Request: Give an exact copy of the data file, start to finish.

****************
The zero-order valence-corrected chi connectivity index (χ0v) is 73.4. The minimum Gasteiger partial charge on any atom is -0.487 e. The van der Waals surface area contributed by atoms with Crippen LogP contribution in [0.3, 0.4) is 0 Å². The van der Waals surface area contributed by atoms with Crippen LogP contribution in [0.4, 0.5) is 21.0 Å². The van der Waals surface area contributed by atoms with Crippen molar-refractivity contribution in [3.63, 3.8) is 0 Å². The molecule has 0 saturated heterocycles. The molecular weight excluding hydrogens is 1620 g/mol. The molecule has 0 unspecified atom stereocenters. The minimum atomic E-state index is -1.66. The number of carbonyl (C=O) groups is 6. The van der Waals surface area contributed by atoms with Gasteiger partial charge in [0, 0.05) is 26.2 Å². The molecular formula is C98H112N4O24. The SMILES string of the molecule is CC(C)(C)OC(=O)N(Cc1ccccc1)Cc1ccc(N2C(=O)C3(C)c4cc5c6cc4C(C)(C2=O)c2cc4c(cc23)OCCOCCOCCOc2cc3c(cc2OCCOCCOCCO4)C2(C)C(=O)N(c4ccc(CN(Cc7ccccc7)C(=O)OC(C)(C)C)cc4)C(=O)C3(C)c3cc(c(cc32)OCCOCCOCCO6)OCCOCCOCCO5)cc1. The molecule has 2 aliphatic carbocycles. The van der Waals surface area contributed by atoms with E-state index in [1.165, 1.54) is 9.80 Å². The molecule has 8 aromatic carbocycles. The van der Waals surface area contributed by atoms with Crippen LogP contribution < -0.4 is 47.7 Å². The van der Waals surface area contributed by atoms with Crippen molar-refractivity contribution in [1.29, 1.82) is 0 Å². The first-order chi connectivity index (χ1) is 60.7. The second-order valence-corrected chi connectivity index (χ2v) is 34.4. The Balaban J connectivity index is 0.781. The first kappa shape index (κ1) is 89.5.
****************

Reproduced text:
The zero-order valence-corrected chi connectivity index (χ0v) is 73.4. The minimum Gasteiger partial charge on any atom is -0.487 e. The van der Waals surface area contributed by atoms with Crippen LogP contribution in [0.3, 0.4) is 0 Å². The van der Waals surface area contributed by atoms with Crippen LogP contribution in [0.4, 0.5) is 21.0 Å². The van der Waals surface area contributed by atoms with Crippen molar-refractivity contribution in [3.63, 3.8) is 0 Å². The molecule has 0 saturated heterocycles. The molecular weight excluding hydrogens is 1620 g/mol. The molecule has 0 unspecified atom stereocenters. The minimum atomic E-state index is -1.66. The number of carbonyl (C=O) groups is 6. The van der Waals surface area contributed by atoms with Gasteiger partial charge in [0, 0.05) is 26.2 Å². The molecular formula is C98H112N4O24. The SMILES string of the molecule is CC(C)(C)OC(=O)N(Cc1ccccc1)Cc1ccc(N2C(=O)C3(C)c4cc5c6cc4C(C)(C2=O)c2cc4c(cc23)OCCOCCOCCOc2cc3c(cc2OCCOCCOCCO4)C2(C)C(=O)N(c4ccc(CN(Cc7ccccc7)C(=O)OC(C)(C)C)cc4)C(=O)C3(C)c3cc(c(cc32)OCCOCCOCCO6)OCCOCCOCCO5)cc1. The molecule has 2 aliphatic carbocycles. The van der Waals surface area contributed by atoms with E-state index in [1.165, 1.54) is 9.80 Å². The molecule has 8 aromatic carbocycles. The van der Waals surface area contributed by atoms with Crippen LogP contribution < -0.4 is 47.7 Å². The van der Waals surface area contributed by atoms with Crippen molar-refractivity contribution in [1.29, 1.82) is 0 Å². The first-order chi connectivity index (χ1) is 60.7. The second-order valence-corrected chi connectivity index (χ2v) is 34.4. The Balaban J connectivity index is 0.781. The first kappa shape index (κ1) is 89.5.